Christian Heritage – August 3 – Why Do We Love Our Neighbor?

“What is our reason for loving God? God himself is the reason we love him; we love him because he is the supreme and infinite goodness. What is our reason for loving ourselves? Surely because we are the image and likeness of God. And since all men and women possess this same dignity we love them as ourselves, that is, as holy and living images of the godhead. It is as such that we belong to God through a kinship so close and a dependence so lovable that he does not hesitate to call himself our Father, and to name us his children. It is as such that we are capable of being united to him in the fruition of his sovereign goodness and joy. It is as such that we receive his grace and that our spirits are associated with his most Holy Spirit and rendered, in a sense, sharers in the divine nature.

As Jacob saw that the same ladder touching heaven and earth was used by the angels both for ascending and descending, so we can be sure that the same charity cherishes both God and our neighbor, raising us even to spiritual union with God, and bringing us back to loving companionship with our neighbors. It must always be understood, however, that we love our neighbors for this reason, that they are made in the image and likeness of God, created to communicate in his goodness, share in his grace, and rejoice in his glory.”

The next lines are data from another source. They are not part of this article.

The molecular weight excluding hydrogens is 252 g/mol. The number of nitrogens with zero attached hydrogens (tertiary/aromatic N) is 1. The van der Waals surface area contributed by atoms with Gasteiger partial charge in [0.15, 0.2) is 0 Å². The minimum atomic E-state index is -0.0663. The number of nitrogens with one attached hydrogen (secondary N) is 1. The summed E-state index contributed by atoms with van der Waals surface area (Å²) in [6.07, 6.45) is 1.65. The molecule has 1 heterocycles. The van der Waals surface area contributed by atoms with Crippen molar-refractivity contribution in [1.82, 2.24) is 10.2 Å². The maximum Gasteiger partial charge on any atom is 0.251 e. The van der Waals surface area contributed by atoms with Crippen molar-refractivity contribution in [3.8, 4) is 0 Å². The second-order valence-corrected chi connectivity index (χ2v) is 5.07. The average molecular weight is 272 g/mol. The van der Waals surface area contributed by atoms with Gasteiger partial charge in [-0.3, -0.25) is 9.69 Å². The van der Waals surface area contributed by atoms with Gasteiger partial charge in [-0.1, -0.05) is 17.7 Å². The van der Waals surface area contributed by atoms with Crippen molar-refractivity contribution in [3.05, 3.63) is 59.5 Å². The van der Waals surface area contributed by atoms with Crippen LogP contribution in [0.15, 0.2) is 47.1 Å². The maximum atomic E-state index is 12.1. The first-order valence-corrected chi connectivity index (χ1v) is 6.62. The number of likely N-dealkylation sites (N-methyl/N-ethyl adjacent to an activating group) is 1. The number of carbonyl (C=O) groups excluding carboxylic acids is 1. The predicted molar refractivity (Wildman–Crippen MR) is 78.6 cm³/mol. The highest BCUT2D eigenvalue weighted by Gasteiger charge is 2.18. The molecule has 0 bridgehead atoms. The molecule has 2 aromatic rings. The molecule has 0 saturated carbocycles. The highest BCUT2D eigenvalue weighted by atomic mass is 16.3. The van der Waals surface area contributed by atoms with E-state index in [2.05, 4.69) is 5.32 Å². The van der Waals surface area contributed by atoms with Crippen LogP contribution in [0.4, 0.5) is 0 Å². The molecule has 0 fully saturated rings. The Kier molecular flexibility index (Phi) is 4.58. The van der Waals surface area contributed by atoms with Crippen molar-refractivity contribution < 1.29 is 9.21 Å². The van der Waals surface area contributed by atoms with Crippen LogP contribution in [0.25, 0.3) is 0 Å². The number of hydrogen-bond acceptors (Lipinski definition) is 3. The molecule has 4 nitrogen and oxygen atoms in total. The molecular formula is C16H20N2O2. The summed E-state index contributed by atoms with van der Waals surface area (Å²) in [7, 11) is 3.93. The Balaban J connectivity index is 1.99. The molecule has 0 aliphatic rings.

Francis de Sales (AD 1567-1622), Treatise on the Love of God

This is a breathtaking passage. In veritatem lectio divina suprema!

De Sales was the bishop of Geneva, a zealous leader of the Counter-Reformation, and a man who, by all appearances, knew how to *love* God in every area of life, (seemingly) big and (misleadingly) small, (ostensibly) important and (allegedly) trivial.

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About The Codgitator (a cadgertator)

Catholic convert. Quasi-Zorbatic. Freelance interpreter, translator, and web marketer. Former ESL teacher in Taiwan (2003-2012) and former public high school teacher (2012-2014). Married father of three. Multilingual, would-be scholar, and fairly consistent fitness monkey. My research interests include: the interface of religion and science, the history and philosophy of science and technology, ancient and medieval philosophy, and cognitive neuroscience. Please pray for me.
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